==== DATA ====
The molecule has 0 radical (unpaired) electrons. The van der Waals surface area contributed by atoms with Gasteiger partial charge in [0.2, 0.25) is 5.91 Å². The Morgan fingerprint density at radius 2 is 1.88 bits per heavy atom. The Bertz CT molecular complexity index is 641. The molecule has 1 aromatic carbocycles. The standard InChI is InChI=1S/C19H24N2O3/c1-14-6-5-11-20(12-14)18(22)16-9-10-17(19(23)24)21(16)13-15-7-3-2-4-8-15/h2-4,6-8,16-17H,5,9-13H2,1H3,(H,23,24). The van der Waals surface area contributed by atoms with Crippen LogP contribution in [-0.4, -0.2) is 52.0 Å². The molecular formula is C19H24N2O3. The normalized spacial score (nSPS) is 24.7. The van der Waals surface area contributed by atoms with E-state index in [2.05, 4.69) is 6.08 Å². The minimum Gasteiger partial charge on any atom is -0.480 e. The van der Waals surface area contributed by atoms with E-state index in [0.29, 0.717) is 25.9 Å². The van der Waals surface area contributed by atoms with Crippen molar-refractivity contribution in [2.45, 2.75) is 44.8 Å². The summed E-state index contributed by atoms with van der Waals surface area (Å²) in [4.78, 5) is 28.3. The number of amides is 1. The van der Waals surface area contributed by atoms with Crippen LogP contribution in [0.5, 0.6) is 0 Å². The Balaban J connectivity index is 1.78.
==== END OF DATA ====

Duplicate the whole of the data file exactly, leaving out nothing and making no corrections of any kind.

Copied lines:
The molecule has 0 radical (unpaired) electrons. The van der Waals surface area contributed by atoms with Gasteiger partial charge in [0.2, 0.25) is 5.91 Å². The Morgan fingerprint density at radius 2 is 1.88 bits per heavy atom. The Bertz CT molecular complexity index is 641. The molecule has 1 aromatic carbocycles. The standard InChI is InChI=1S/C19H24N2O3/c1-14-6-5-11-20(12-14)18(22)16-9-10-17(19(23)24)21(16)13-15-7-3-2-4-8-15/h2-4,6-8,16-17H,5,9-13H2,1H3,(H,23,24). The van der Waals surface area contributed by atoms with Crippen LogP contribution in [-0.4, -0.2) is 52.0 Å². The molecular formula is C19H24N2O3. The normalized spacial score (nSPS) is 24.7. The van der Waals surface area contributed by atoms with E-state index in [2.05, 4.69) is 6.08 Å². The minimum Gasteiger partial charge on any atom is -0.480 e. The van der Waals surface area contributed by atoms with E-state index in [0.29, 0.717) is 25.9 Å². The van der Waals surface area contributed by atoms with Crippen molar-refractivity contribution in [2.45, 2.75) is 44.8 Å². The summed E-state index contributed by atoms with van der Waals surface area (Å²) in [4.78, 5) is 28.3. The number of amides is 1. The van der Waals surface area contributed by atoms with Crippen LogP contribution in [0.5, 0.6) is 0 Å². The Balaban J connectivity index is 1.78.